The taiaha is a wooden or whale bone weapon used by the Maori peoples of Aotearoa(New Zealand). It is usually 5-6 feet in length and is made up of the arero(tongue) tip which is used for stabbing, upuko(head) which is like a guard, tinana(body) which is the long flat part of the weapon used to parry or to cause blunt force trauma.
A martial system by the name of Mau Rakau which literally means “to bear a weapon” teaches the use of the weapons which the Maori used including the taiaha. It’s said that Mau Rakau was taught at the whare tu taua(house of war) to the young toa(warriors).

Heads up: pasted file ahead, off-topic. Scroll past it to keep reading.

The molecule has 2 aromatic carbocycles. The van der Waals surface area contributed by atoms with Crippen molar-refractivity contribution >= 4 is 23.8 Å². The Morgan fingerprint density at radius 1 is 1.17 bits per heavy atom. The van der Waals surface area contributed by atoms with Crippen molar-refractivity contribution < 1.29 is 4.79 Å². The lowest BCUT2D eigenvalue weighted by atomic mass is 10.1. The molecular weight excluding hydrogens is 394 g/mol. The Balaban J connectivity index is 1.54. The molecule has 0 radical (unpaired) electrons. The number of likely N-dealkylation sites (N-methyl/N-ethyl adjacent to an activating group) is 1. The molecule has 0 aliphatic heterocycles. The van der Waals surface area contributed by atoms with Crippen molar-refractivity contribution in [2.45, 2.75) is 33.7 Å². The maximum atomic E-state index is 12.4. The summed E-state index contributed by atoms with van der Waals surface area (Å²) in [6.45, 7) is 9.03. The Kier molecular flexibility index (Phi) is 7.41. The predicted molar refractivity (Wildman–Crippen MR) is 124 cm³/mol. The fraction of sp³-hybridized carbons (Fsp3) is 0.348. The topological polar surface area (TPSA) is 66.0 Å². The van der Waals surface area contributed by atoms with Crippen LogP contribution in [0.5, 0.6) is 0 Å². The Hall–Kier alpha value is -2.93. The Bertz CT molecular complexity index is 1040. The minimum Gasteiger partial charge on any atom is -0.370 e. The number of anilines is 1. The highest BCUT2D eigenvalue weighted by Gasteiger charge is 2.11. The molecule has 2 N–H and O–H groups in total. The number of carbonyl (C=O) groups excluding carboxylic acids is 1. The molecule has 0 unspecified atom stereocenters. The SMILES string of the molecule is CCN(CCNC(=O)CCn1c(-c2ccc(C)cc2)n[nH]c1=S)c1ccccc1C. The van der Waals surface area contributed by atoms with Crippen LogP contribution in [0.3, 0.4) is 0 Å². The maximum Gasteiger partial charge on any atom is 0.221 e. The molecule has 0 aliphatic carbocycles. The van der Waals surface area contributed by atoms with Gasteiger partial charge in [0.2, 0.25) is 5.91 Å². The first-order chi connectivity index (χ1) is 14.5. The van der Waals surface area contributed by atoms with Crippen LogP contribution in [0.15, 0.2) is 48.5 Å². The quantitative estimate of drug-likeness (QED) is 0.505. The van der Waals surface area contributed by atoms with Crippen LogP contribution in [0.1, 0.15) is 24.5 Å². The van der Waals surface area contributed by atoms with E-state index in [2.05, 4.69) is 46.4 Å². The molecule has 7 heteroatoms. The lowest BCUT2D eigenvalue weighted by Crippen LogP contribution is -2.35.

The most visible usage of the taiaha today is the wera ceremony where a toa challenges a visitor with his taiaha to determine if he is friend or enemy. He leaves a token at the feet of the visitor and if the visitor picks it up he is a friend but if he stomps on it and attacks he is obviously an enemy. The taiaha is more than a weapon and is seen as a physical representation of the warriors’ ancestors. Since it is held in such high regard there are definitely some things which are considered highly disrespectful when handling this weapon such as placing the upuko on the ground. When presented to someone the eyes carved on both sides of the upuko look forward and back representing the all seeing vision of their ancestors. The feathers protruding from the upuko represent hairs of the ancestors of the warrior wielding this weapon. The tongue is represented as the tip or arero which was stuck out to taunt the enemy pre-battle. The outstretched tongue meant ‘I will eat you and take your strength’.